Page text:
Rwanda's age-old tradition of gorilla naming lives on

Rwanda, whose name is tainted from its horrific history, has clawed its way back into the world's good graces and has a burgeoning tourism industry that is centred around these magnificent creatures.  


Rwanda holds their population of gorillas in high stead and every year, an annual ceremony inspired by the Rwandan tradition of holding a naming ceremony for babies after their birth known as Kwita Izina is held to name the gorillas born in the country's Volcanoes National Park over the past year.


This year on World Gorilla Day on the 24 September, 24 young gorillas that live in the Volcanoes National Park will be named by the park's rangers, guides, trackers, wardens, and veterinarians.


The week-long virtual event, which aims to raise awareness and funds for the ongoing protection of the country's mountain gorillas and the expansion of their habitat, promises to be a special one.   

Gorilla conservation and sustainable tourism

A foundation for future generations


In pre-COVID times, the Kwita Izina was held in the town of Kinigi, at the foothills of the Virunga Massif and involved a week of festivities including traditional music, dancing, and performances from local students and artists.


Conservationists, rangers, dignitaries, and international celebrities from around the world attended, as well as the country's president.


This year, however, due to the global pandemic, the event will be held virtually and is themed "Conservation and Sustainable Tourism – A Foundation for Future Generations".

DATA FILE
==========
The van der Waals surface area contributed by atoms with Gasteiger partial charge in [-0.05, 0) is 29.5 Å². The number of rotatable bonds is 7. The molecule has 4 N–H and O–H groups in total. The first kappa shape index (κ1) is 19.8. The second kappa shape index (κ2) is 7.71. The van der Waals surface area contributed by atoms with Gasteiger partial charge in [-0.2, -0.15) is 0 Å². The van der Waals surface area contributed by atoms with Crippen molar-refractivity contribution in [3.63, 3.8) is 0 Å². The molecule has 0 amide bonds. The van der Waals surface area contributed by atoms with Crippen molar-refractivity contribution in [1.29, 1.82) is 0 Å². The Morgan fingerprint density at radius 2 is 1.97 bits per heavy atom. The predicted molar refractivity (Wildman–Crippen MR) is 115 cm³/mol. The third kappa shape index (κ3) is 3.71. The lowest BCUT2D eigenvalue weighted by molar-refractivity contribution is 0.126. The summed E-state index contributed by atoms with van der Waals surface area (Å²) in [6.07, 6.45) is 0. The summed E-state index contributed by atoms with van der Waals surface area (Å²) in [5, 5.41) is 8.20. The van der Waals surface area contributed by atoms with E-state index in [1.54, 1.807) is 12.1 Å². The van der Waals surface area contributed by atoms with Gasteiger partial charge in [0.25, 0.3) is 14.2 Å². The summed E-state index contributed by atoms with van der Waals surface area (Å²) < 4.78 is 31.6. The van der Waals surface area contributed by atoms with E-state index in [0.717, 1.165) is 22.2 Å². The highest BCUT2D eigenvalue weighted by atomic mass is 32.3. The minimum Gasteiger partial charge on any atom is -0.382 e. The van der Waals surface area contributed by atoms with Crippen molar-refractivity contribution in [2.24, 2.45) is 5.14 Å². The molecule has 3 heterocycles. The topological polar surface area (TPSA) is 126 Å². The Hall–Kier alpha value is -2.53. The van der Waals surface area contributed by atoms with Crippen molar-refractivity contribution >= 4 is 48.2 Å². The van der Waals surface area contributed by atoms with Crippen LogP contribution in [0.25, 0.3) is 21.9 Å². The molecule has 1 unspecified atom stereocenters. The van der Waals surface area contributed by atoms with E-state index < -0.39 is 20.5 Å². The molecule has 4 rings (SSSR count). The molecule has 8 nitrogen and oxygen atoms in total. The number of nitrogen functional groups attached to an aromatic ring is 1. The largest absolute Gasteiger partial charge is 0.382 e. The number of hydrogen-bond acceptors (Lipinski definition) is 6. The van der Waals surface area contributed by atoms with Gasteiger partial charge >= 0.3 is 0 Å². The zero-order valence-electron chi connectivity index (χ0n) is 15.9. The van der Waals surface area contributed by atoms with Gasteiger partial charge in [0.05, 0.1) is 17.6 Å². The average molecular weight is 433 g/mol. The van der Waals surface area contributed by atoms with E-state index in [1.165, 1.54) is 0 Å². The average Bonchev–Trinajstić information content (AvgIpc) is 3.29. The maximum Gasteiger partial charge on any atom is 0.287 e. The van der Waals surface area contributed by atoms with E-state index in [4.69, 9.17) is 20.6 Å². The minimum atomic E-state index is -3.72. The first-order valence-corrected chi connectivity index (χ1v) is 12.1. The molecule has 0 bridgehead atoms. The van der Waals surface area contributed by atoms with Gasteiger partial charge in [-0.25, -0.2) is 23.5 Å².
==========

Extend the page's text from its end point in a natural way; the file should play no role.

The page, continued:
In addition to the much-revered naming ceremony and updates from the field on how rangers, vets, and researchers work to protect gorillas, the event will also feature a handover ceremony of a special community project to improve access to water for the communities living around Nyungwe National Park.


Chief Tourism Officer at the Rwanda Development Board, Belise Kariza, says that this year's event will provide the opportunity to "celebrate those who are at the forefront of protecting the endangered mountain gorillas and share Rwanda's conservation success with Rwandans."


"We hope to inspire everyone to visit our beautiful country and experience the wonder of trekking to see the mountain gorillas in their natural habitat," she said.

Kwita Izina – 'To give a name'


The gorilla-naming ceremony is an event like no other on earth.


Steeped in ancient tradition and cultural meaning, the ceremony involves assigning each gorilla with a carefully chosen name according to the baby's behaviour and unique character traits.


Rwandans also believe that the name should encourage good fortune and play a prominent role in shaping the infants' futures.


Kwita Izina plays several vital roles that include raising funds for conservation efforts, promoting conservation, and encouraging local Rwandans to celebrate and preserve their natural and cultural heritage.


The Virungas' densely forested peaks in Rwanda and the Bwindi Impenetrable National Park in Uganda are the only two remaining strongholds for endangered gorilla species.


It was here in the Virunga mountains that American primatologist, Dian Fossey, studied the mountain gorillas, and set up the first gorilla research centre known as Karisoke.


Today, the Dian Fossey Gorilla Fund International (DFGFI) works closely with the Rwandan government, continuing Fossey's work through education, park ranger funding, and community programmes.


Rwanda's conservation and responsible tourism initiatives include a successful trekking program for visitors to see the gorillas in their natural forest home. Revenue from these fairly expensive programs goes towards supporting the Volcanoes National Park in which they live, as well as three other protected wildlife reserves across the country.

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